Commentary: Stitching into Feminism

Cross-stitching’s radical womanhood 

An Instagram user’s image promoting her cross-stitching art.   
Credit: 
Photo from Instagram

As up-and-coming artists challenge societal expectations, cross-stitching is experiencing a feminist resurgence.

Along with needlework, it’s been around—and respected—for centuries. However, today, the traditionally feminine art is reduced to a frivolous hobby, as evidenced in a recent Globe and Mail profile of its leading artists.

For one of these cross-stitch artists, Emma McKee—who’s created work for Chance the Rapper, Kendrick Lamar and SZA—it’s about re-establishing the medium as serious art.

“We like to denigrate women’s work, we like to put it in the craft space. It’s a cute little hobby, it’s not serious work or effort,” McKee told The Globe.   

The notion that cross-stitching is a craft rather than an art has very little evidence supporting it.

Textile exhibits are a staple of any museum’s cultural exhibits, and are frequently presented as proof of the artistic vision and skill of a society.  The only issue is these pieces are presented as ancient history, not an ongoing art form. 

Today, Canadian artists are working hard to re-establish cross-stitching as a serious art. Younger, hipper circles are taking the lead, giving the resurgence a community and a fan base.

For many of these young artists, cross-stitching is about family: it was passed down from grandmother to mother to daughter, each of whom were taught that the skill would make them more desirable as a spouse. 

Today, cross-stitching is more than an oppressive skill; it’s an art that celebrates womanhood and feminine relationships.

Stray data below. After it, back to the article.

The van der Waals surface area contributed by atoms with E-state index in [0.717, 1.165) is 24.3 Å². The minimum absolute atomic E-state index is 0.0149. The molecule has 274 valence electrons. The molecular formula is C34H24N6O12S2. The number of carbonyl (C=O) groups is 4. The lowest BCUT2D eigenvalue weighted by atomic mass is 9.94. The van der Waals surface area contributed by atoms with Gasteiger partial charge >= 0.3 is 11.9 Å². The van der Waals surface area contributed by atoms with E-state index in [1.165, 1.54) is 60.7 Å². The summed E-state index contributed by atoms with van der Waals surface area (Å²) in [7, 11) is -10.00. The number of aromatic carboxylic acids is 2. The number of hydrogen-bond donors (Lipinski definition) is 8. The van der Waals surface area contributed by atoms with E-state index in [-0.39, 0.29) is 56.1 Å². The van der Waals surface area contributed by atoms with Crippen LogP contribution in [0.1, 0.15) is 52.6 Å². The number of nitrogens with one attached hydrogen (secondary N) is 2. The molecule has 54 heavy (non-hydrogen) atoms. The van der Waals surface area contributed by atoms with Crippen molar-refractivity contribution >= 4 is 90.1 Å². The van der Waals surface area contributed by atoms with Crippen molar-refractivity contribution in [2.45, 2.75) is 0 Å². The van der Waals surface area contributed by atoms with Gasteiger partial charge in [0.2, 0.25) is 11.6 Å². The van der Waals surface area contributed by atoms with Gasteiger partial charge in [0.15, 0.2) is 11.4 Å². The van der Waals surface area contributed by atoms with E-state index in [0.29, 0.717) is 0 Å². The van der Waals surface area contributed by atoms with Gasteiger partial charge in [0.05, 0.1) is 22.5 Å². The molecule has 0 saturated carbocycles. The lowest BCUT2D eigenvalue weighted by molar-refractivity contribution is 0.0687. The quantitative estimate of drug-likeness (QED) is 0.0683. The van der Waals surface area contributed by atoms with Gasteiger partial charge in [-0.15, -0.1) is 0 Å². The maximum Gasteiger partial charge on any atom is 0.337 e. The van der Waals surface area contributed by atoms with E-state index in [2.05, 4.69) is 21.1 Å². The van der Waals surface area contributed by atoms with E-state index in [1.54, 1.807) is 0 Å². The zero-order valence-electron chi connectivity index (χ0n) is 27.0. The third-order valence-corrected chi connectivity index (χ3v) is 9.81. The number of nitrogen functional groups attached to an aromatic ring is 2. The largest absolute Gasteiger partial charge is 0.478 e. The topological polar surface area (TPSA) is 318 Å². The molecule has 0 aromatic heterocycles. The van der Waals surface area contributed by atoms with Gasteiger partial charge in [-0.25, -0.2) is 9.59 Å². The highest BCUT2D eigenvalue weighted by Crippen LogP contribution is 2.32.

In stores across North America, cross-stitched pieces are popping up with Beyoncé quotes, or positive mantras. Some of the imagery seems less uplifting. A few years ago, cross-stitch pieces with “bi—” or “wh—” were beautifully embroidered against a background of pink flowers.

They’re alarming and abrasive. This feminine art uses words that have been used in violent ways to oppress women. It contrasts subtle oppression with the violent consequences many women have endured.

It’s radically feminine. It allows women to express their anger and to challenge typical conceptions of womanhood.

Women are recognizing the potency of this work and are capitalising on cross-stitching. They use it to reclaim a formerly oppressive practice and establish themselves as artistic entrepreneurs.

Through this entrepreneurial spirit, cross-stitching and embroidery is taking on a new domain—the internet.

Platforms like Etsy and Instagram can market these products without funding, management, or any past experience. Women are introduced into the professional world of art and business on their own terms, rejecting masculine artistic spaces and practices.

They’ve created professional opportunities away from male dominated art galleries and art history textbooks. Online, they set their own price and become their own boss.

It’s not just the craft or the platform that distinguishes this art form as radically feminine—it’s also the content.

These up-and-coming artists are creating feminist works and calling out the societal expectations that are placed on young women.  Their work challenges modern-day notions about what it means to be a woman.

That’s always valuable—regardless of the medium.

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